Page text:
Investing Basics for Millenials
Courtesy of Dynamic Mutual Funds, Posted 22 Apr 2016
Now that you are starting out in life there are many things to consider. Some, such as deciding your living arrangements and dealing with student debts, will be more urgent. However, setting up a savings plan should also be something you consider a priority. Retirement is probably 40 or more years away, but getting started now will have a dramatic effect on how much money you have later on in life and whether you can achieve all of your financial goals.
Everyone should have some short-term savings or ‘emergency fund' that can be accessed quickly when needed. This could be for things such as unforeseen car repairs or to help manage expenses in case you lose your job. Most people agree that you should set aside at least three months of living expenses. Short-term savings should be readily accessible and, ideally, earning some interest in the meantime. However, by definition, safe, liquid investments such as a chequing or savings account pay little or no interest. A reasonable alternative is a Money Market fund which can be accessed quickly (within one business day) and will pay somewhat more interest. Your Advisor can provide more details about these types of investments. You will need to consider the costs of getting money from other sources (such as your credit cards or other credit), as well as Employment Insurance and Short-Term Disability insurance, to determine how much of a financial cushion you need in your short-term savings. At the end of the day, you do not want to be tying up too much money in low interest-paying investments.
Registered Retirement Savings Plans (RRSPs)
RRSPs are the most popular way for Canadians to set aside money for retirement. These are plans created and administered under the Income Tax Act. There are many specific features of RRSPs, and your Advisor can provide you with details. The most important to keep in mind, though, is that money you put into an RRSP will give you a tax deduction in the year that you make your investment and, while inside the plan, will grow tax sheltered – which means you won't pay tax on the money in your RRSP until you withdraw it in the future (presumably, when you retire). The amount you can contribute to an RRSP is directly related to your income in the previous year. For example, if your income last year was $30,000, you would be allowed to contribute 18% of that – or $5,400 – to an RRSP this year. Be aware that an RRSP in itself is a legal structure, not an investment. To contribute to your RRSP, you must buy an investment that is RRSP-eligible; there is a very broad variety of such investments to choose from. In addition, there are two basic categories of RRSP:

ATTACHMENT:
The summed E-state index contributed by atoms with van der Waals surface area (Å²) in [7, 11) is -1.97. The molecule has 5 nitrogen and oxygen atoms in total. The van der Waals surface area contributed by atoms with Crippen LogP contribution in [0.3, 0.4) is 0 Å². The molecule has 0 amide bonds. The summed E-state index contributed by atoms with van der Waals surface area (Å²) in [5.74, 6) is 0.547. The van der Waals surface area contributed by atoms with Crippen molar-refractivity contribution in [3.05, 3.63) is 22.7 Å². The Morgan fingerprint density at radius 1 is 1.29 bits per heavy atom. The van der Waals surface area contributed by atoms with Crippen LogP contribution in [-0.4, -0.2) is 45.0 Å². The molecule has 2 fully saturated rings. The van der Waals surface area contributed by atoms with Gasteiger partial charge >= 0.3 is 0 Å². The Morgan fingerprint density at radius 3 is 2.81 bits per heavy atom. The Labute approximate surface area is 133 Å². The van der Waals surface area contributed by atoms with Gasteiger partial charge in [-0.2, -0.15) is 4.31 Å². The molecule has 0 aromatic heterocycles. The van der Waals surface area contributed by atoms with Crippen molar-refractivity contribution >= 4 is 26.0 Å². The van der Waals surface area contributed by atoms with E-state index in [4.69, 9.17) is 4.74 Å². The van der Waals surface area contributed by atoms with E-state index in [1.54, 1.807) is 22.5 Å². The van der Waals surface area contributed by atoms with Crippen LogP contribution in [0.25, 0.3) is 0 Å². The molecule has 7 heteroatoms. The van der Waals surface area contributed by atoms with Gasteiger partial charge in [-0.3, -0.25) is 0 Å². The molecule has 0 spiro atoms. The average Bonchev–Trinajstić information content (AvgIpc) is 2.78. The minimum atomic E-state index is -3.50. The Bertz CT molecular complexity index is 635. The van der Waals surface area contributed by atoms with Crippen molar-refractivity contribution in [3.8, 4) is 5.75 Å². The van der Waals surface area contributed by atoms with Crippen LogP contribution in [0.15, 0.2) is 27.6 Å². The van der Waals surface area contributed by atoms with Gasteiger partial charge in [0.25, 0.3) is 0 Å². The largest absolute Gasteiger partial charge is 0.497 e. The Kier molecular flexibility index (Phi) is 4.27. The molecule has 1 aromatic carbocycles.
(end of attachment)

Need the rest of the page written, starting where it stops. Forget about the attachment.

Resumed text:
These are RRSPs that you can set up directly with your investment dealer or bank. You are responsible for making your own contributions.
These are plans that are set up by your employer for the benefit of you and your fellow employees. Under this plan, your employer makes contributions to an RRSP in your name, on your behalf. Your contributions are deducted at source (directly from your paycheque) and in many cases your employer will match your contributions, which means you'll be setting aside more money than you would on your own.
Lump Sum versus Periodic RRSP Contributions
When you have an individual RRSP you will be responsible for making the contributions. Although you can make a lump-sum contribution at any time, there are definite advantages to establishing a regular contribution plan that automatically directs money from your bank account to your RRSP savings on a regular basis. These are usually referred to as Pre-Authorized Chequing–or PAC–plans and most financial institutions will allow regular contributions of as little as $25. By using a PAC plan you become used to the regular withdrawals from your account, which is probably easier in the long run than having to coming up with the money for a lump-sum contribution.
Tax-Free Savings Account (TFSA)
In 2009, the federal government introduced a new tax-efficient way for Canadians to save money: the Tax-Free Savings Account (TFSA). As of 2015, the account allows you to contribute up to $10,000 per year and invest it in a wide range of investments. Although there is no tax deduction allowed on the contributions (as in the case of an RRSP), the income earned in the account is tax-free and any withdrawals are tax-free. You can use the money in your TFSA to pay for such big ticket items as a car, home or travel. Money in it can be withdrawn tax-free at any time–and you can replace the money you take out of the TFSA the following year. As long as you are a Canadian resident 18 years of age or older with a SIN, you can open a TFSA.
Your Advisor can provide you with more information about the TFSA as well as assist you in establishing an account.
The Lifelong Learning Plan (LLP)
If you have left school but are considering going back, the LLP is a way to use your RRSP savings to pay for a full-time return to school. As with the Home Buyers' Plan (ask your Advisor for more information), the LLP lets you or your spouse essentially borrow from yourself by withdrawing money from your RRSP(s) and paying it back at a later date. The following link provides a good description of the LLP: Lifelong Learning Plan